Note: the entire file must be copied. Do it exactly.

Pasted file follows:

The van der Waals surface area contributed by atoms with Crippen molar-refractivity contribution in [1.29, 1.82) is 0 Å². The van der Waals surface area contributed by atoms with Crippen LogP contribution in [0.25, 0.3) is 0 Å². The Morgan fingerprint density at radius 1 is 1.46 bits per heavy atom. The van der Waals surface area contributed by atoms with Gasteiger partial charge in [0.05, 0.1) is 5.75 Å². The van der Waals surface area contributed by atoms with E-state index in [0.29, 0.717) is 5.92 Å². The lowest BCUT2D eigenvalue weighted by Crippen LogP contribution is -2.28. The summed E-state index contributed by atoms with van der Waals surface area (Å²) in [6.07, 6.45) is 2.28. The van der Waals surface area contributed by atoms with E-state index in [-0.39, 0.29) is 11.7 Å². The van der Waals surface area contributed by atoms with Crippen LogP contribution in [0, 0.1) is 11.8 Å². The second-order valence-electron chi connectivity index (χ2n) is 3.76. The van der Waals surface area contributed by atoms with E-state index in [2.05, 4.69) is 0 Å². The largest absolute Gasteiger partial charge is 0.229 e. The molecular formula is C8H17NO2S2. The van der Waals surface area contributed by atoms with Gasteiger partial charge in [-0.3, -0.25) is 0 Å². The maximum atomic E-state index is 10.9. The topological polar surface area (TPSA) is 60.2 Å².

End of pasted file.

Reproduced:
The van der Waals surface area contributed by atoms with Crippen molar-refractivity contribution in [1.29, 1.82) is 0 Å². The van der Waals surface area contributed by atoms with Crippen LogP contribution in [0.25, 0.3) is 0 Å². The Morgan fingerprint density at radius 1 is 1.46 bits per heavy atom. The van der Waals surface area contributed by atoms with Gasteiger partial charge in [0.05, 0.1) is 5.75 Å². The van der Waals surface area contributed by atoms with E-state index in [0.29, 0.717) is 5.92 Å². The lowest BCUT2D eigenvalue weighted by Crippen LogP contribution is -2.28. The summed E-state index contributed by atoms with van der Waals surface area (Å²) in [6.07, 6.45) is 2.28. The van der Waals surface area contributed by atoms with E-state index in [-0.39, 0.29) is 11.7 Å². The van der Waals surface area contributed by atoms with Crippen LogP contribution in [0, 0.1) is 11.8 Å². The second-order valence-electron chi connectivity index (χ2n) is 3.76. The van der Waals surface area contributed by atoms with E-state index in [2.05, 4.69) is 0 Å². The largest absolute Gasteiger partial charge is 0.229 e. The molecular formula is C8H17NO2S2. The van der Waals surface area contributed by atoms with Gasteiger partial charge in [-0.3, -0.25) is 0 Å². The maximum atomic E-state index is 10.9. The topological polar surface area (TPSA) is 60.2 Å².